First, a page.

Ner­vous­ness in ru­pee to rise as elec­tion ap­proach

DNA (Daily News & Analysis) Mumbai Edition - - FRONT PAGE -


he New Year saw the tem­po­rary res­o­lu­tion of the long­est US govern­ment shut­down in his­tory- move­ment for­ward on the Sino-us trade talks, a dovish slant to Fed­eral Re­serve com­mu­ni­ca­tion and a yet un­re­solved Brexit is­sue.

The US dol­lar in­dex stayed un­der 97 as the US Fed Re­serve is­sued a mod­est down­grade to growth and char­ac­terised in­fla­tion as muted. It promised data de­pen­dence, pa­tience on fur­ther in­ter­e­strate ad­just­ments and flex­i­bil­ity in bal­ance sheet nor­mal­i­sa­tion. This dovish slant re­duced the mar­kets’ prob­a­bil­ity of fur­ther rate hikes in 2019 to neg­li­gi­ble lev­els. The Sino-us trade talks pro­gressed sat­is­fac­to­rily while the US govern­ment was re­opened tem­po­rar­ily till Fe­bru­ary 15, for fur­ther ne­go­ti­a­tions on bor­der se­cu­rity.

The Euro’s un­sus­tained surge to U$1.15 was due to the ini­tial US dol­lar weak­ness. Euro­pean Cen­tral Bank (ECB) gover­nor Mario Draghi’s weak­en­ing growth as­sess­ment and a global pro­tec­tion­ism threat was con­firmed by weak man­u­fac­tur­ing data and Euro­pean Com­mis­sion 2019 growth down­grade. Draghi’s in­di­ca­tion to con­tinue the sig­nif­i­cant amount of mone­tary pol­icy stim­u­lus pulled the Euro back to­ward U$1.13.

The UK Prime Min­is­ter Theresa May lost the vote on the Brexit with­drawal bill re­sound­ingly but nar­rowly sur­vived the “vote of no-con­fi­dence” tabled by the op­po­si­tion Labour party, help­ing the pound scale U$1.32. While vot­ing on “Plan B”, the UK Par­lia­ment in­structed PM May to rene­go­ti­ate the exit treaty, which the EU re­it­er­ated it would not change. The pound dipped be­low U$1.30 as it also re­jected a plan to leg­is­late a de­lay to Brexit, even if PM May failed to se­cure con­ces­sions from Brus­sels, mak­ing a de­lay in the March 29 dead­line a dis­tinct pos­si­bil­ity.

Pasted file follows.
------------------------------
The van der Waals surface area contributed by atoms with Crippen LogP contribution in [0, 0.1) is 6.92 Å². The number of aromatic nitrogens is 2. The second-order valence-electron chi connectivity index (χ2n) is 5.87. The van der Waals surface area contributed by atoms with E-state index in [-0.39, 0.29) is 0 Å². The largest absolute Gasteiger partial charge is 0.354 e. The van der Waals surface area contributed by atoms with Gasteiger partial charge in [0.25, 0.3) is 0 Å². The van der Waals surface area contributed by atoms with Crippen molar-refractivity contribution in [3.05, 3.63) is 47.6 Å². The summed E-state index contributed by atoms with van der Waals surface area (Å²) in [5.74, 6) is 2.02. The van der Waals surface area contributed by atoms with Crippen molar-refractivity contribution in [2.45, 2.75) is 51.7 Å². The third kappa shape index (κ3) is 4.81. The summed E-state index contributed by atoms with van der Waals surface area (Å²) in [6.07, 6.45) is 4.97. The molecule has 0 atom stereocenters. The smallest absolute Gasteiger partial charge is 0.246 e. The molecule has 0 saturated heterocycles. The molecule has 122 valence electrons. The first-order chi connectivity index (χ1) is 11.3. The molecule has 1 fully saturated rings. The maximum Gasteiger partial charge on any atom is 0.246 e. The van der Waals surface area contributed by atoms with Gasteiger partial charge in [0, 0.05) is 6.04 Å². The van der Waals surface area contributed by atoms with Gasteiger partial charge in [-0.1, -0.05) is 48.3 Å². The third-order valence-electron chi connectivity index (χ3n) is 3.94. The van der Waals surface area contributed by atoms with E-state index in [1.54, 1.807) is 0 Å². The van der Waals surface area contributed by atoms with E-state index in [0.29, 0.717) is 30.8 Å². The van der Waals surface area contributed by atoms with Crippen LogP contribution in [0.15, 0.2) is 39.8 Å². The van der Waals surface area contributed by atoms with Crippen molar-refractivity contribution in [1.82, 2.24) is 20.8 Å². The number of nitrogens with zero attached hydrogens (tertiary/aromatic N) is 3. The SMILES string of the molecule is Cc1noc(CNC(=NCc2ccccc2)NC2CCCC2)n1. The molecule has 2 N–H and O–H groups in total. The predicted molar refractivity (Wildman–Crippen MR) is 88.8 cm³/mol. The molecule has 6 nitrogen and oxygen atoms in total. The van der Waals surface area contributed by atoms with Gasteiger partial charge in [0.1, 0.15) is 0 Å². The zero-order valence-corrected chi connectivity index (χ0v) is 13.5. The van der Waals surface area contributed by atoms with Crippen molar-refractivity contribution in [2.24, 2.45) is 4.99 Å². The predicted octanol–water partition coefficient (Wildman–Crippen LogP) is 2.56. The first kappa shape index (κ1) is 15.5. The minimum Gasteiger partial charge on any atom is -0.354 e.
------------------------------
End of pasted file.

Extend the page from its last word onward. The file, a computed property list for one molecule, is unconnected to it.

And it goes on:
From an early Jan­uary low of 69.23/$, the In­dian ru­pee de­pre­ci­ated lin­early to 71.83/$, on firm oil prices, ru­moured dol­lar pur­chases for de­fence pur­poses and a pop­ulist elec­tion year In­terim Bud­get.

The Bud­get had new farmer sup­port schemes, a pen­sion scheme for un­or­gan­ised labour, in­come tax re­lief for in­di­vid­u­als and sup­port for the hous­ing sec­tor. These sops ex­panded the fis­cal deficit tar­get to 3.4%, caus­ing bond yields to har­den. Later, the Re­serve Bank of In­dia (RBI) un­ex­pect­edly cut the repo rate by 25bp to 6.25% and changed its pol­icy stance to neu­tral. Its fore­cast of slower GDP growth and lower in­fla­tion has raised the mar­ket’s ex­pec­ta­tions of an­other 25bp cut in April.

The ru­pee is ex­pected to trade the 70.50-72.00/U$ range over the next few weeks, shad­ow­ing global risk ap­petite, oil prices and bond yields. Ner­vous­ness will rise as we near the gen­eral elec­tions in May with the RBI seek­ing to tem­per any two-way volatil­ity.

The writer is pres­i­dent­group trea­sury and re­tail broking, Ko­tak Mahin­dra Bank

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